Quantitative Research and Qualitative Research

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Quantitative Research and Qualitative Research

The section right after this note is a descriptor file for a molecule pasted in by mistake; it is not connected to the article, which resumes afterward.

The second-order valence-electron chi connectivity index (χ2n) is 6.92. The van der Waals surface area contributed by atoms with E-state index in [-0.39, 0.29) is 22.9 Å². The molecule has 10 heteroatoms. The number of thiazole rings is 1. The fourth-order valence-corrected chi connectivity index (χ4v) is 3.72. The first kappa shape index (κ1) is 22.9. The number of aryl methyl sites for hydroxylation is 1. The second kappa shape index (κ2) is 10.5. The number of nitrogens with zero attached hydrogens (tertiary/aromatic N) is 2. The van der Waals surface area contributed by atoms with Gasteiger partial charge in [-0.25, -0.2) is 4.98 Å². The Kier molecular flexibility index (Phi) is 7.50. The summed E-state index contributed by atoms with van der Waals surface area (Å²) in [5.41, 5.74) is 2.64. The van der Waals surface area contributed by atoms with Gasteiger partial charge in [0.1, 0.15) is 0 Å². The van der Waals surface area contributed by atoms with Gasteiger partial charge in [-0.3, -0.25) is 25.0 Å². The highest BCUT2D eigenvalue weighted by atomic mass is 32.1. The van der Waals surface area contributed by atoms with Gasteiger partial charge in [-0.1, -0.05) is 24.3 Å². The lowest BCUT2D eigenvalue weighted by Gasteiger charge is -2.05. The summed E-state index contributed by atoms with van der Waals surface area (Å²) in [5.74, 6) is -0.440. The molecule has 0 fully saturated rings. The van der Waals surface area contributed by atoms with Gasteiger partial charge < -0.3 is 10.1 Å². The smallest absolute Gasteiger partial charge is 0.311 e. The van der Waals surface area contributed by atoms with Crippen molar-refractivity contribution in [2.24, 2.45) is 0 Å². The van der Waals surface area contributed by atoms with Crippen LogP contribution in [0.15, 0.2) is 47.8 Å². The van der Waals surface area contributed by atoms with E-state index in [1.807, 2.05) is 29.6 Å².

<p>Quantitative research and Qualitative research</p> <p>Quantitative research (Qnr)and Qualitative research (Qlr)</p> <p> Quantitative research Numbers-based Quantitative research refers to the manipulation of numbers to make claims, provide evidence, describe phenomena, determine relationships, or determine causation.</p> <p>Deductive usually tests a hypothesis based on previous research. Numbers are important to determine when a hypothesis has been confirmed or not. You are looking FOR something.</p> <p>Generalizable through statistical or mathematical modeling, can make predictions about future events Quantitative researchQuantitative research often starts with an expectation about what you are going to find and then tests that expectation.Follows a scientific method:Define the question Gather information and resources Form hypothesisDesign experiment Perform experiment and collect data Analyze data Interpret data and draw conclusions that serve as a starting point for new hypotheses Publish results</p> <p> Lets see an exampleQuantitative research on:</p> <p>The influence of listening to English music in the listening skills of the students.The effects of the use of English literature on the reading skills of students. The effects of X on YDefining the question.Defining the question, often called your research question, determines the scope of what you are able to research. A good research question should be (FINER):Feasible is it a realistic question to ask?Interesting will we learn something from it?Novel have very few people done it?Ethical does it respect the participants?Relevant will we be able to do something with the findings?</p> <p> Research PlanAs we follow this scientific method, recognize that it really is just a research plan, but in a more focused manner. You would still benefit much from working out the following BEFORE you conduct your study.</p> <p>Research Question Method Plan TimelineQualitative ResearchQualitative Researchinvolves finding out what people think, and how they feel - or at any rate, what they say they think and how they say they feel. This kind of information is subjective. It involves feelings and impressions, rather than numbers</p> <p> Qualitative ResearchQualitative research is multimethod in focus, involving an interpretative, naturalistic approach to its subject matter.</p> <p>Qualitative Researchers study things (people and their thoughts) in their natural settings, attempting to make sense of, or interpret, phenomena in terms of the meanings people bring to them.</p> <p> Qualitative ResearchQualitative research involves the studied use and collection of a variety of empirical materials - case study, personal experience, introspective, life story, interview, observational, historical, interactional, and visual texts-that describe routine and problematic moments and meanings in individuals lives.</p> <p>Lets see an exampleThe perceptions of students towards English Camps.</p> <p>The characteristics of effective teachers for young learners. Mixed methodology researchFocused on research questions that call for real-life contextual understandings, multi-level perspectives, and cultural influences.</p> <p>Employes rigorous quantitative research assessing magnitude and frequency of constructs and rigorous qualitative research exploring the meaning and understanding of constructs. Mixed methodology research Uses multiple methods (e.g., intervention trials and in-depth interviews).</p> <p>Intentionally integrates or combines these methods to draw on the strengths of each. </p> <p> Typical reasons for using mixed methodsTo view problems from multiple perspectives so as to enhance and enrich the meaning of a singular perspective.</p> <p>To merge quantitative and qualitative data to develop a more complete understanding of a problem; to develop a complementary picture; to compare, validate, or triangulate results; to provide illustrations of context for trends, or to examine processes/experiences along with outcomes </p> <p>Typical reasons for using mixed methodsTo contextualize the information, to take a macro picture of a system (e.g., a school) and add in information about individuals (e.g., working at different levels in the school). </p> <p>To have one database build on another. When a quantitative phase follows a qualitative phase, the intent of the investigator may be to develop a survey instrument, an intervention, or a program informed by qualitative findings</p>